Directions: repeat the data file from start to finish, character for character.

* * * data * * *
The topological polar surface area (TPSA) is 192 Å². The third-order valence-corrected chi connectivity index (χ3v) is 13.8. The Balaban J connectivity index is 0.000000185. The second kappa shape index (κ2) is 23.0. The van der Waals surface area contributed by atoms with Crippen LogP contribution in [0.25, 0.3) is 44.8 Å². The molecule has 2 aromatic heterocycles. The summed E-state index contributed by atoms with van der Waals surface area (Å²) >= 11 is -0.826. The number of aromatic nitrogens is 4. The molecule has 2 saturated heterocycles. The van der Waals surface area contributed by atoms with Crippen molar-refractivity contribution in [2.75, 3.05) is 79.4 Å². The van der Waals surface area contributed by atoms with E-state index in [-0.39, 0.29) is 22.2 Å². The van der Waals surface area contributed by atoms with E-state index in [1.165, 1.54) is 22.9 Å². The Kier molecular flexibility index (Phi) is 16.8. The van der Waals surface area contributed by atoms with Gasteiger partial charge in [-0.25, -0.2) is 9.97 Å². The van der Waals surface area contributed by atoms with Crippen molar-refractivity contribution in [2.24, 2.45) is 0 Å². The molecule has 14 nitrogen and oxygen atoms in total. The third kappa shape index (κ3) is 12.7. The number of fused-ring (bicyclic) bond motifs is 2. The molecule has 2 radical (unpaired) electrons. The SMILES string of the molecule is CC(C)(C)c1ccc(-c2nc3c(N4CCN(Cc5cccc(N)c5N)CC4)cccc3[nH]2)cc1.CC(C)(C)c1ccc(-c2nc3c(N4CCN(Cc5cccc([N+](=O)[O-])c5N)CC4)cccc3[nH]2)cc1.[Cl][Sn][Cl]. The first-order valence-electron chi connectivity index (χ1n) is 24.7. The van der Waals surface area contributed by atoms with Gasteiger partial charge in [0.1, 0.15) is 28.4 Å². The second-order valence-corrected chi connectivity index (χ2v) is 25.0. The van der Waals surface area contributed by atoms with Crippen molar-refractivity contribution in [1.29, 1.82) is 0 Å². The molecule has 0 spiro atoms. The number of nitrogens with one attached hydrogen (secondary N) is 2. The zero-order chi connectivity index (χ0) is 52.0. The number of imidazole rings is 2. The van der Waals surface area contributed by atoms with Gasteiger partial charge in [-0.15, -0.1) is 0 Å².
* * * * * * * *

The topological polar surface area (TPSA) is 192 Å². The third-order valence-corrected chi connectivity index (χ3v) is 13.8. The Balaban J connectivity index is 0.000000185. The second kappa shape index (κ2) is 23.0. The van der Waals surface area contributed by atoms with Crippen LogP contribution in [0.25, 0.3) is 44.8 Å². The molecule has 2 aromatic heterocycles. The summed E-state index contributed by atoms with van der Waals surface area (Å²) >= 11 is -0.826. The number of aromatic nitrogens is 4. The molecule has 2 saturated heterocycles. The van der Waals surface area contributed by atoms with Crippen molar-refractivity contribution in [2.75, 3.05) is 79.4 Å². The van der Waals surface area contributed by atoms with E-state index in [-0.39, 0.29) is 22.2 Å². The van der Waals surface area contributed by atoms with E-state index in [1.165, 1.54) is 22.9 Å². The Kier molecular flexibility index (Phi) is 16.8. The van der Waals surface area contributed by atoms with Gasteiger partial charge in [-0.25, -0.2) is 9.97 Å². The van der Waals surface area contributed by atoms with Crippen molar-refractivity contribution in [2.24, 2.45) is 0 Å². The molecule has 14 nitrogen and oxygen atoms in total. The third kappa shape index (κ3) is 12.7. The number of fused-ring (bicyclic) bond motifs is 2. The molecule has 2 radical (unpaired) electrons. The SMILES string of the molecule is CC(C)(C)c1ccc(-c2nc3c(N4CCN(Cc5cccc(N)c5N)CC4)cccc3[nH]2)cc1.CC(C)(C)c1ccc(-c2nc3c(N4CCN(Cc5cccc([N+](=O)[O-])c5N)CC4)cccc3[nH]2)cc1.[Cl][Sn][Cl]. The first-order valence-electron chi connectivity index (χ1n) is 24.7. The van der Waals surface area contributed by atoms with Gasteiger partial charge in [0.1, 0.15) is 28.4 Å². The second-order valence-corrected chi connectivity index (χ2v) is 25.0. The van der Waals surface area contributed by atoms with Crippen molar-refractivity contribution in [1.29, 1.82) is 0 Å². The molecule has 0 spiro atoms. The number of nitrogens with one attached hydrogen (secondary N) is 2. The zero-order chi connectivity index (χ0) is 52.0. The number of imidazole rings is 2. The van der Waals surface area contributed by atoms with Gasteiger partial charge in [-0.15, -0.1) is 0 Å².